Angelology by Danielle Trussoni

When I opened Angelology by Danielle Trussoni, I wasn’t sure what to expect. It looked like a good read, but nothing in the blurb had me jumping up and down to get into it immediately. When the book turned out to be a great read, I was pleasantly surprised.

Sister Evangeline was just a girl when her father entrusted her to the Franciscan Sisters of Perpetual Adoration in upstate New York. Now, at twenty-three, her discovery of a 1943 letter from the famous philanthropist Abigail Rockefeller to the late mother superior of Saint Rose Convent plunges Evangeline into a secret history that stretches back a thousand years: an ancient conflict between the Society of Angelologists and the monstrously beautiful descendants of angels and humans, the Nephilim.

For the secrets these letters guard are desperately coveted by the once-powerful Nephilim, who aim to perpetuate war, subvert the good in humanity, and dominate mankind. Generations of angelologists have devoted their lives to stopping them, and their shared mission, which Evangeline has long been destined to join, reaches from her bucolic abbey on the Hudson to the apex of insular wealth in New York, to the Montparnasse cemetery in Paris and the mountains of Bulgaria.

I’m usually a person who goes straight for the action packed books.  Ones that have a lot of fight sequences and explosions. Angelology isn’t that type of book, but once I got into the story I forgot that I was ever looking for that type of book in the first place.  In this one, the Angelologists fight with their intelligence instead of with strength. It’s steeped in Biblical lore and history about angels and the children of angels and humans, called nephilim. The plot constantly had me guessing; whenever I thought I knew where something was going, that idea was thrown on its head.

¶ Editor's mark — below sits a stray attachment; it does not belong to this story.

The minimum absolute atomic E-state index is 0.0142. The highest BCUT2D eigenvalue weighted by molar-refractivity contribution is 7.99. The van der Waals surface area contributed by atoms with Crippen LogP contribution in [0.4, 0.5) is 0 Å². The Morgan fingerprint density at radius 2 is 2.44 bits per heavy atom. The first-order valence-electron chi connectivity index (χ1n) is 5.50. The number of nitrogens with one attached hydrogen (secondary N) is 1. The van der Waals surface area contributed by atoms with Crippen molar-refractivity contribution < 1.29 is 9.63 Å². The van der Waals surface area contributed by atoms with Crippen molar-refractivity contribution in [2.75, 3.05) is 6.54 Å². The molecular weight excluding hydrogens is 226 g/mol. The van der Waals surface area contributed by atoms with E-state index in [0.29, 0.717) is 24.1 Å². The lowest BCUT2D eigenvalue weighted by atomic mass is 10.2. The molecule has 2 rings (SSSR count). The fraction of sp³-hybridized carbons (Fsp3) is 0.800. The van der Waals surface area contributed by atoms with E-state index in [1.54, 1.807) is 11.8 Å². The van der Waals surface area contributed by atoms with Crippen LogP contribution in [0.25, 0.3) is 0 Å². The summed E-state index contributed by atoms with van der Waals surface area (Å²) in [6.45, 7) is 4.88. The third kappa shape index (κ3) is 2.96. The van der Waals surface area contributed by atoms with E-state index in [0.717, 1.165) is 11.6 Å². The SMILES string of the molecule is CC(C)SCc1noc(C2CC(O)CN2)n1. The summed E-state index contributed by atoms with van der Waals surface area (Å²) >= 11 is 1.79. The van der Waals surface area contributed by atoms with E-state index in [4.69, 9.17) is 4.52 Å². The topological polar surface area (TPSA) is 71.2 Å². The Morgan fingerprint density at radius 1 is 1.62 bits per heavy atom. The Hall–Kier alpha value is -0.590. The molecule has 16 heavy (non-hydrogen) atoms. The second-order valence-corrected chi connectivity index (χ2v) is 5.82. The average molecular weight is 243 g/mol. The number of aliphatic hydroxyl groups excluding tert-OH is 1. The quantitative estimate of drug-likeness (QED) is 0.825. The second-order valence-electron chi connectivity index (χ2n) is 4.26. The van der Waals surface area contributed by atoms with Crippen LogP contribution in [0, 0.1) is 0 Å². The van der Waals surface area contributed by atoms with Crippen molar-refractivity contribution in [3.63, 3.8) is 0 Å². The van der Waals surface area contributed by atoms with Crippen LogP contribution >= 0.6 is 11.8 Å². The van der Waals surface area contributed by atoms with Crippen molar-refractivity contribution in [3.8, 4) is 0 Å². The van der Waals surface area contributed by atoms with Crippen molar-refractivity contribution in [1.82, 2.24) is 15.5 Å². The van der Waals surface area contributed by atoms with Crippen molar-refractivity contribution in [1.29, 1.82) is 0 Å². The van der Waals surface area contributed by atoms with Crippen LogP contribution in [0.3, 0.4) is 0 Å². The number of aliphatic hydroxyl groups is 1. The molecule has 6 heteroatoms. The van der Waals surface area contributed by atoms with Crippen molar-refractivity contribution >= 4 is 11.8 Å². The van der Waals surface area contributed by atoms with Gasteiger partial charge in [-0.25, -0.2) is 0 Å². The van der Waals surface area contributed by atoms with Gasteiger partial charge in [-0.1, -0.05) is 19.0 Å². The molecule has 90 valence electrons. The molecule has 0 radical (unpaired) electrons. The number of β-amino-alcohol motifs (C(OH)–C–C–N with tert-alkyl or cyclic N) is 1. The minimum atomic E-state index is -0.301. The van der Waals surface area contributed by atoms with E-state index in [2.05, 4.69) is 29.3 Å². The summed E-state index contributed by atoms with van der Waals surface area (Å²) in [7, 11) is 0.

Evangeline was likable enough, if not a bit boring. Her personality was a bit bland, but her history was rich and interesting.  Although, her relationship with Verlaine was odd. Within the first couple of meetings. Verlaine was thinking about spending the rest of his life with Evangeline. When two people fall immediately in love it always bothers me, and this was no different.

My favorite character by far was Celestine. Her competitive friendship with Gabrielle was great to read.  The history of Angelology was told through Celestine’s point of view.  A top student of Angelology during World War II, she was deeply involved in the recovery of an important weapon that could tip the balance in the war between humans and Nephilim. I felt like she had the best story of everyone, and discovering all the secrets of angelology through her eyes was vivid.

The ending was abrupt, and left me with a lot of questions that I hope to get answered in the next book. However, the biblical lore and history were fascinating to read. The characters, at times, felt secondary next to the story, but they were able to hold their own.  With mystery, ancient battles, and secret societies, Angelology should appeal to a lot of people. I enjoyed it, and I’ll be looking forward to the next book.

Also reviewed by:
Leontine’s Book Review
S. Krishna’s Books
Poisoned Pen
Peace Love and Pat
Smexy Books


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